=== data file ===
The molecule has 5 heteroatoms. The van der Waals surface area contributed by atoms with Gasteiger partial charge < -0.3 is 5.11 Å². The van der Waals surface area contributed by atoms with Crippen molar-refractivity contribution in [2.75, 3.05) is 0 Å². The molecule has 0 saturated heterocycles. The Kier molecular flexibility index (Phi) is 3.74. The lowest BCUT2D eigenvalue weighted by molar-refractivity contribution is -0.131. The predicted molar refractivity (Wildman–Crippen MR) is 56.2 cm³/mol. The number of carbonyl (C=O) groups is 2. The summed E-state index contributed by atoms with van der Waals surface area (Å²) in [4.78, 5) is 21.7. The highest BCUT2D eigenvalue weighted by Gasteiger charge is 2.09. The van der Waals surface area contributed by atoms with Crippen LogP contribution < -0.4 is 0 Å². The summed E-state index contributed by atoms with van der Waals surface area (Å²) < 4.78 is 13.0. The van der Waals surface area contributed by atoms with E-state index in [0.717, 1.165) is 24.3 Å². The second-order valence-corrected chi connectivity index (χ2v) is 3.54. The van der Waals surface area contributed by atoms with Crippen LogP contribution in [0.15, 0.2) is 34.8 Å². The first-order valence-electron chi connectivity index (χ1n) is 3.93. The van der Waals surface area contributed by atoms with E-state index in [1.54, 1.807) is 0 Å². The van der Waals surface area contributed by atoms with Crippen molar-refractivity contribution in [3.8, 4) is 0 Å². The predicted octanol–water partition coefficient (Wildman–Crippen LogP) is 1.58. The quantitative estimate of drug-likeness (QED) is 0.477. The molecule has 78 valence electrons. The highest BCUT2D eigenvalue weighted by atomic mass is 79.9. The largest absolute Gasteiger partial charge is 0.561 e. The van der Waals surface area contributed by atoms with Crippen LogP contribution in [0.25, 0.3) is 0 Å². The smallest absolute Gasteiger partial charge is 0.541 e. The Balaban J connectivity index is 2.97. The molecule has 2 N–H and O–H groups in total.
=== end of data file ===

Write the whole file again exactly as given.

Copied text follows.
The molecule has 5 heteroatoms. The van der Waals surface area contributed by atoms with Gasteiger partial charge < -0.3 is 5.11 Å². The van der Waals surface area contributed by atoms with Crippen molar-refractivity contribution in [2.75, 3.05) is 0 Å². The molecule has 0 saturated heterocycles. The Kier molecular flexibility index (Phi) is 3.74. The lowest BCUT2D eigenvalue weighted by molar-refractivity contribution is -0.131. The predicted molar refractivity (Wildman–Crippen MR) is 56.2 cm³/mol. The number of carbonyl (C=O) groups is 2. The summed E-state index contributed by atoms with van der Waals surface area (Å²) in [4.78, 5) is 21.7. The highest BCUT2D eigenvalue weighted by Gasteiger charge is 2.09. The van der Waals surface area contributed by atoms with Crippen LogP contribution < -0.4 is 0 Å². The summed E-state index contributed by atoms with van der Waals surface area (Å²) < 4.78 is 13.0. The van der Waals surface area contributed by atoms with E-state index in [0.717, 1.165) is 24.3 Å². The second-order valence-corrected chi connectivity index (χ2v) is 3.54. The van der Waals surface area contributed by atoms with Crippen LogP contribution in [0.15, 0.2) is 34.8 Å². The first-order valence-electron chi connectivity index (χ1n) is 3.93. The van der Waals surface area contributed by atoms with E-state index in [1.54, 1.807) is 0 Å². The van der Waals surface area contributed by atoms with Crippen molar-refractivity contribution in [3.8, 4) is 0 Å². The predicted octanol–water partition coefficient (Wildman–Crippen LogP) is 1.58. The quantitative estimate of drug-likeness (QED) is 0.477. The molecule has 78 valence electrons. The highest BCUT2D eigenvalue weighted by atomic mass is 79.9. The largest absolute Gasteiger partial charge is 0.561 e. The van der Waals surface area contributed by atoms with Crippen LogP contribution in [0.25, 0.3) is 0 Å². The smallest absolute Gasteiger partial charge is 0.541 e. The Balaban J connectivity index is 2.97. The molecule has 2 N–H and O–H groups in total.